Barium Swallow Test
In this test, liquid barium (barium contrast material) is swallowed along with water before a series of X-rays that reveal any abnormalities of the upper and middle gastrointestinal tract. The passage of the barium contrast through the esophagus, stomach, and the first part of the small intestine is observed using fluoroscopy, which is connected to a video monitor. A number of X-ray pictures are taken at different times, from various angles.
A barium swallow test is usually done to detect the cause of unusual gastrointestinal symptoms such as difficulty in swallowing, abdominal pain, regurgitation of food, or vomiting. It may also be done as a part of investigations for Crohn's disease. The test can help to spot bottlenecks in the intestinal tract (strictures), ulcers, polyps, or tumors. Pyloric stenosis, a condition in which the lower part of the stomach narrows down, can be diagnosed by this diagnostic procedure. It can also reveal blockages or inflamed areas in the intestine, giving an insight into the possible causes of malabsorption syndrome, weight loss, and chronic diarrhea.
Before you undergo this preocedure, make sure that you have informed the doctor about any medication that you are on, especially if you are a diabetic. If you have been allergic to any X-ray contrast medium like barium, let the doctor know about this well in advance. You should not perform this test during pregnancy as the X-rays may affect your unborn child. You should eat a low-fiber diet before the test. Avoid smoking for 24 hours prior to the test.
The doctor will advise you to take a laxative, the previous evening. This will help to clean up your intestines. In case your stomach is not empty, a tube may be inserted through your nose into your stomach to empty it. The test is normally performed in a clinic or hospital by a radiologist or a technician. You are asked to put on a hospital gown and take off your jewelry and even your dentures if you wear them. After a primary X-ray, you need to swallow several mouthfuls of the barium liquid. With the help of fluoroscopy, the flow of barium through the digestive tract is observed.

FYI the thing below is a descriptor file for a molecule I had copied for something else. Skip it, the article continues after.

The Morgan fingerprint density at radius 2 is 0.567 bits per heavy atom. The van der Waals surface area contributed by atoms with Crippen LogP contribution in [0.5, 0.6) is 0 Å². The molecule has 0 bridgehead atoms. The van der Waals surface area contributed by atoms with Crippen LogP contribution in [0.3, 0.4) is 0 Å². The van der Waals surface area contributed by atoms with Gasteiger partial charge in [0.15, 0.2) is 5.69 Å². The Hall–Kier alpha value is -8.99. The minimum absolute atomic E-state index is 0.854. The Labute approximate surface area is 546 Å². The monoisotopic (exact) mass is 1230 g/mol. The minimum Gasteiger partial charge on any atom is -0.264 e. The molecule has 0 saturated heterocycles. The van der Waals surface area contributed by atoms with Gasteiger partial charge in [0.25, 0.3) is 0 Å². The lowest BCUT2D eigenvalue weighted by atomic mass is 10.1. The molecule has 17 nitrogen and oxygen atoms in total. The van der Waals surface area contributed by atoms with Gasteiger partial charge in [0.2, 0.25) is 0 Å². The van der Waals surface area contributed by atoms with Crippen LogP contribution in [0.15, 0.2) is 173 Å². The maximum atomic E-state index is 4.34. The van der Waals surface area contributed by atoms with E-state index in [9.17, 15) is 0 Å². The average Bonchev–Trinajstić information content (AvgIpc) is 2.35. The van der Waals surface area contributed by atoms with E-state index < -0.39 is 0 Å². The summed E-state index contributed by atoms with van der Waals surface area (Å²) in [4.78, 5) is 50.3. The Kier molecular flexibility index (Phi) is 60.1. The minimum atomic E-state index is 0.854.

In the double contrast test, you have to sip the barium liquid using a straw. This will introduce air along with the contrast medium into the stomach, which will help to view the gastric lining very clearly. A thin barium solution is administered for the study of the small intestine. X-ray pictures are taken after every thirty minutes. The whole process takes about 2 to 6 hours to complete. After the test, to clear the barium from your digestive system, you may have to take a laxative and drink plenty of fluids.
To some extent, the barium swallow test does carry a risk of exposure to radiations. However, it is very low. As the barium is not dirctly introduced into the bloodstream, the chances of allergic reactions are minimal. Very rarely, a patient may choke while drinking the contrast medium or the latter may enter the windpipe, causing aspiration pneumonia. Abnormalities that are commonly detected are narrowing of the esophagus, mucosal inflammation, hiatus hernia, or enlarged veins. In some cases, the presence of ulcers or growths in the upper gastrointestinal tract may be revealed.
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